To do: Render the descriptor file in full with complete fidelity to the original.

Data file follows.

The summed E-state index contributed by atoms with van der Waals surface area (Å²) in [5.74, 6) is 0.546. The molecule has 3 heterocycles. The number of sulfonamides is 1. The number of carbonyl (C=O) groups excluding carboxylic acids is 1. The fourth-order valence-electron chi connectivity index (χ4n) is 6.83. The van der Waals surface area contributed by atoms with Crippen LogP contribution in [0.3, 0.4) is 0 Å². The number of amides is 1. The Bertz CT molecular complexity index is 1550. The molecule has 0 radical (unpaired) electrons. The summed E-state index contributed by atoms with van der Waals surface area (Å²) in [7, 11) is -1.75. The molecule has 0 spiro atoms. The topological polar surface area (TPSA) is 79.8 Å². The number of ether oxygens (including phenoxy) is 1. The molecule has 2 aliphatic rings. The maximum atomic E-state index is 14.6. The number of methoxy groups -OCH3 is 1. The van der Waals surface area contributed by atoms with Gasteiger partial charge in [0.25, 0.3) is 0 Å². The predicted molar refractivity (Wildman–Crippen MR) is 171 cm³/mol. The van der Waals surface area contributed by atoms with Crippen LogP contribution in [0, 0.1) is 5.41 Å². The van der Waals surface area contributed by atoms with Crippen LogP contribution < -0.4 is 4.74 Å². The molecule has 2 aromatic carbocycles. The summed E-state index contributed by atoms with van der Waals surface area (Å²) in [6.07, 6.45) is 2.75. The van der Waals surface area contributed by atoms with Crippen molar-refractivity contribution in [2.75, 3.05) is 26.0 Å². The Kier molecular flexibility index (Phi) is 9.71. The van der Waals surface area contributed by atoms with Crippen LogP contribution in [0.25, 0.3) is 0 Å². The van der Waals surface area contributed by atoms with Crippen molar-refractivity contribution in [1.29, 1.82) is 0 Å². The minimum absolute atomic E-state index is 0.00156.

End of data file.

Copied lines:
The summed E-state index contributed by atoms with van der Waals surface area (Å²) in [5.74, 6) is 0.546. The molecule has 3 heterocycles. The number of sulfonamides is 1. The number of carbonyl (C=O) groups excluding carboxylic acids is 1. The fourth-order valence-electron chi connectivity index (χ4n) is 6.83. The van der Waals surface area contributed by atoms with Crippen LogP contribution in [0.3, 0.4) is 0 Å². The number of amides is 1. The Bertz CT molecular complexity index is 1550. The molecule has 0 radical (unpaired) electrons. The summed E-state index contributed by atoms with van der Waals surface area (Å²) in [7, 11) is -1.75. The molecule has 0 spiro atoms. The topological polar surface area (TPSA) is 79.8 Å². The number of ether oxygens (including phenoxy) is 1. The molecule has 2 aliphatic rings. The maximum atomic E-state index is 14.6. The number of methoxy groups -OCH3 is 1. The van der Waals surface area contributed by atoms with Gasteiger partial charge in [0.25, 0.3) is 0 Å². The predicted molar refractivity (Wildman–Crippen MR) is 171 cm³/mol. The van der Waals surface area contributed by atoms with Crippen LogP contribution in [0, 0.1) is 5.41 Å². The van der Waals surface area contributed by atoms with Crippen LogP contribution < -0.4 is 4.74 Å². The molecule has 2 aromatic carbocycles. The summed E-state index contributed by atoms with van der Waals surface area (Å²) in [6.07, 6.45) is 2.75. The van der Waals surface area contributed by atoms with Crippen molar-refractivity contribution in [2.75, 3.05) is 26.0 Å². The Kier molecular flexibility index (Phi) is 9.71. The van der Waals surface area contributed by atoms with Crippen LogP contribution in [0.25, 0.3) is 0 Å². The van der Waals surface area contributed by atoms with Crippen molar-refractivity contribution in [1.29, 1.82) is 0 Å². The minimum absolute atomic E-state index is 0.00156.